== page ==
I hope this short post cleared up some confusion on how to patch the Distributed Cache service in SharePoint 2013 and gave you an example on how to do this in a production environment without loosing any data. Of course, you should always test the procedure in a test/staging environment. Cache on!

  • Using SharePoint 2013 with Thinktecture IdentityServer 2

    Tags: SharePoint 2013, Claims


    SharePoint 2013 (and earlier versions) allows you to use alternative authentication “sources” than Windows. We can part from the different options with Windows login, use Forms Based Authentication (FBA) or use a federated/trusted identity provider. Forms based authentication is a good approach if you don’t want to manage your users in Active Directory or if you don’t want to use Windows Login. The downside with FBA is that you must manually do some web.config modifications, there isn’t any UI for managing the users (yes, I know you can use LDAP or just download something from the tubez, but you get my point). Using a federated approach is more interesting, that allows you to get the identity management and authentication away from your SharePoint farm (and this is a really good thing, SharePoint admins are generally not identity management people!). A trusted identity provider is a service such as Active Directory Federation Services (AD FS), Microsoft Azure Access Control Services (ACS) or any other SAML 1.1 compatible Identity Provider (IdP).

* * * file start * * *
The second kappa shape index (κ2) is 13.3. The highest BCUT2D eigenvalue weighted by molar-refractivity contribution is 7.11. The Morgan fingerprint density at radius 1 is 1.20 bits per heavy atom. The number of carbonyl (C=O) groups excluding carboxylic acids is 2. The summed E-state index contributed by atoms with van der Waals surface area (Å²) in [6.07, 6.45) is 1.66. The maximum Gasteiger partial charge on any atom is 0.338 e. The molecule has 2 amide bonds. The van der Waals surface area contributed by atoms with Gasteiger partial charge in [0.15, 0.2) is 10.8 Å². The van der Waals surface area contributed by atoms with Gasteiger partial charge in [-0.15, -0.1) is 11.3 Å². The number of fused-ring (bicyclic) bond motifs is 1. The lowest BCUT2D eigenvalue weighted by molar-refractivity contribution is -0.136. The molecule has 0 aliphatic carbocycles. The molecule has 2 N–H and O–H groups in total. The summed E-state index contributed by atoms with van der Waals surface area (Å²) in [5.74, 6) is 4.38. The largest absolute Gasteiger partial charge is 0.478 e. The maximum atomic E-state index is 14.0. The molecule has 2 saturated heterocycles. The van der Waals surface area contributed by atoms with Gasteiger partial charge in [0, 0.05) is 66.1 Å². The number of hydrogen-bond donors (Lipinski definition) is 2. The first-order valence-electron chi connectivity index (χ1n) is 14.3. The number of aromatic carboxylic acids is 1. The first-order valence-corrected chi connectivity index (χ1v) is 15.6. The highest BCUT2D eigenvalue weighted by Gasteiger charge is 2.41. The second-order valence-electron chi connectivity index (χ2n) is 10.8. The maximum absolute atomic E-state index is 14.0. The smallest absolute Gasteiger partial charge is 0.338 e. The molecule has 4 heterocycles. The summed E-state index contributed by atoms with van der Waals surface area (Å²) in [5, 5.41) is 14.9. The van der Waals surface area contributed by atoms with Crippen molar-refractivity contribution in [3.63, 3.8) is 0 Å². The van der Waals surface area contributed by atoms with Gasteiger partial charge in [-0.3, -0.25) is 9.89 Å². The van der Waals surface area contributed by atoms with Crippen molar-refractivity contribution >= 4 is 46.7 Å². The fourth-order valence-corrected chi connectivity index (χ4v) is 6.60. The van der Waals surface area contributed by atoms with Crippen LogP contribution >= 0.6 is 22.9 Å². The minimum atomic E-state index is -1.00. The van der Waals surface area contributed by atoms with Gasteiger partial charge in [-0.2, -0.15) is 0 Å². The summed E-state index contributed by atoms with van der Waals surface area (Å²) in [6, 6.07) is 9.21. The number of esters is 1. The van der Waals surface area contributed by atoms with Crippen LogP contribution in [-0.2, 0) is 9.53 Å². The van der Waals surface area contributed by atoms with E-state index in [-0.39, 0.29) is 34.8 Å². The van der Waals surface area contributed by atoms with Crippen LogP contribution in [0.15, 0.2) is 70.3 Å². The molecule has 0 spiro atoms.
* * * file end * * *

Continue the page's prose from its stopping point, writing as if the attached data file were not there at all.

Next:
I generally don’t like using FBA, due to the issues above. In this post I will show you how to do forms based authentication without using FBA, but instead using a trusted identity provider called Thinktecture IdentityServer 2. IdentityServer 2 is an awesome implementation of an identity provider and supports a plethora of standards. And it comes as open source, with a web based UI, is very configurable and is just one of the best options for you when you need to set up your SharePoint with users not in Active Directory.

    Thinktecture IdentityServer 2

    Without describing the Thinktecture IdentityServer 2 in my own words I think the official overview says enough: